Medium is trying hard to kill off my living – but I’m not giving up just yet!
If you read me regularly, you’ll know that 3 or 4 days a week I write stories about Apple, Macs, iPhones and tech. It’s the first part of my working day and something I love to do.
But today’s story is going to be a little different as I divert from tech and pull back the curtains of how it all works – and the reality of writing on Medium.
I started writing regularly about two years ago with zero followers – the days when you feel as if you are writing for no one. It’s ever so disheartening but it’s a case of hunkering down and fighting the good fight. As a tech writer, I’m owed nothing – it’s on me to write something interesting for you. If I can write engaging, thought-provoking stories regularly then hopefully you’ll start to look out for my stories and find something to read over your cup of coffee or commute to the office.
I never considered myself a writer. At school, I was a lazy sod and the thought of chaining me to a desk to write had no interest to me…but then I was being told or more honestly forced what to write about.
That’s all different now.
Now I’m passionate about every story I write and love it. I make it the first part of my day simply because the words are tripping over themselves to get out of me.
I came across the idea of writing on Medium through talking with another creator and took to it immediately. I was just starting my journey to become a full-time creator and writing on Medium gave me a buzz – and crucially it was the first platform on which I earned any money as a creator.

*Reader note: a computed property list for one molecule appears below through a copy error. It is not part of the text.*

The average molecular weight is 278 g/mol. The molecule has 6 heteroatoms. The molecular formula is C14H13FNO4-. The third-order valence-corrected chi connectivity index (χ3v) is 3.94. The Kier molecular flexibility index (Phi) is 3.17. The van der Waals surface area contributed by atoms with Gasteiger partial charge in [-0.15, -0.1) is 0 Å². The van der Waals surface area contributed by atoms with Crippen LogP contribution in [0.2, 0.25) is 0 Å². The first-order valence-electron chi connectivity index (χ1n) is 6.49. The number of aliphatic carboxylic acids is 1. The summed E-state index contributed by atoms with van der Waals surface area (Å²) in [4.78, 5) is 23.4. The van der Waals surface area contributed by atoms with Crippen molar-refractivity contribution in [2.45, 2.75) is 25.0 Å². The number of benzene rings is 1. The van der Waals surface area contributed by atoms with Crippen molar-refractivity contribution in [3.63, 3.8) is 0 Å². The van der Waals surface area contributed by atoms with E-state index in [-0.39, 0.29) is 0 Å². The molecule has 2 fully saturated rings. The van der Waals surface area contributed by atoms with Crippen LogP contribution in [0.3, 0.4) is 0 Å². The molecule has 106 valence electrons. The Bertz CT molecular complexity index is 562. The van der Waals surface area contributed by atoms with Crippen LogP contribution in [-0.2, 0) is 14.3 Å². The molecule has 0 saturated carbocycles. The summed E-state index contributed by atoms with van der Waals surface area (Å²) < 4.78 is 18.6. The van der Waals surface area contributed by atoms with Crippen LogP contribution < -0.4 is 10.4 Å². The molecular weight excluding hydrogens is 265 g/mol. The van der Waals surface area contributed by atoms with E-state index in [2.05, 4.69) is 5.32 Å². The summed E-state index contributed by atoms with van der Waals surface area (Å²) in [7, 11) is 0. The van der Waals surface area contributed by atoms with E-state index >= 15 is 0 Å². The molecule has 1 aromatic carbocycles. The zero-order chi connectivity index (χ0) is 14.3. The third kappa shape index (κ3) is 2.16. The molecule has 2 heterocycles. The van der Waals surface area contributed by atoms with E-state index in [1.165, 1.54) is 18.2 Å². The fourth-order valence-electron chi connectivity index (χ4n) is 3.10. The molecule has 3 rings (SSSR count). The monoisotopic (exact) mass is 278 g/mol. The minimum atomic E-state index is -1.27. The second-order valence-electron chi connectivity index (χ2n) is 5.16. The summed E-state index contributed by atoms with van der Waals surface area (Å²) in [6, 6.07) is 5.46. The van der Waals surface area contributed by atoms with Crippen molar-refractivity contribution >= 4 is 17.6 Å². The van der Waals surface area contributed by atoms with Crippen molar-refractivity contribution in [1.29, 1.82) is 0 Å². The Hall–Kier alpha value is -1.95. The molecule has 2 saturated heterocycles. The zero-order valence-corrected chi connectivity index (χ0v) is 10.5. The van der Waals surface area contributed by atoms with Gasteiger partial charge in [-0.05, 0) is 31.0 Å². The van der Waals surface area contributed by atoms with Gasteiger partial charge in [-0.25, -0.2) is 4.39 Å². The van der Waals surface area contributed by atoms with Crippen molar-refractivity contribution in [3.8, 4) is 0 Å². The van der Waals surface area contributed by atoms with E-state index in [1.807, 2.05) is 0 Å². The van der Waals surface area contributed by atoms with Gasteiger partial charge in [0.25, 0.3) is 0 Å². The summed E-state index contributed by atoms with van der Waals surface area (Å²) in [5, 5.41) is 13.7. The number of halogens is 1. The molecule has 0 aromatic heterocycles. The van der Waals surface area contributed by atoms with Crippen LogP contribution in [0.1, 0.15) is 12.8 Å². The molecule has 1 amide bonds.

I remember being in a coffee shop logging on to my Medium dashboard to find out I’d earned a whopping $1.39! But it felt tremendous – hard earned and rewarding – I’d made a start…I was on my way!
That was May 2022. Back then there was a barrier to entry before I could earn at all – Medium stated you needed 1000 followers before you could apply to the partner program and I had no problem with that.
By gaining 1000 followers it was proof that people were finding my content interesting and also, crucially I was publishing regularly which is a huge part of the playbook for any creator.
So I was happy to prove myself and earn my stripes. I became a better writer as well – more relaxed and found my way of writing. I’d found my voice. I found writing easier than making videos – it wasn’t quite a case of a duck to water, but you get my point…
People seemed to like what I was writing and now I’m fortunate enough to have over 3000 followers. But without taking away the pleasure and passion of writing away, I view it as work – as a job. Let me explain why.
Every story you read will probably take me between 3-4 hours to research, write, proofread, ‘pretty-up’ and get ready to upload the story for you to read. And that doesn’t take into account the thinking time. I know, I know that sounds so wishy-washy and luvvy, but it is a real thing. I am always looking for new stories, ideas and ways of bringing you engaging content. So the fact that I get paid to write I think is fair enough.
You pay your monthly sub to Medium for the simple reason that you love reading tech-related stories. You possibly pay other subs for tech podcasts, creators Patreon’s and websites just the same as I do. If I like a creator I’m more than happy to pay them so that I get more of what I like. It’s a simple enough rule of economics – supply and demand.
Medium used to be very fair in how they rewarded writers. If you joined the platform through my affiliate link then I used to get half of that and I also got paid on read time – how long readers spent reading my content. There were other minor factors but basically, I was paid for writing engaging content – and that seemed fair enough.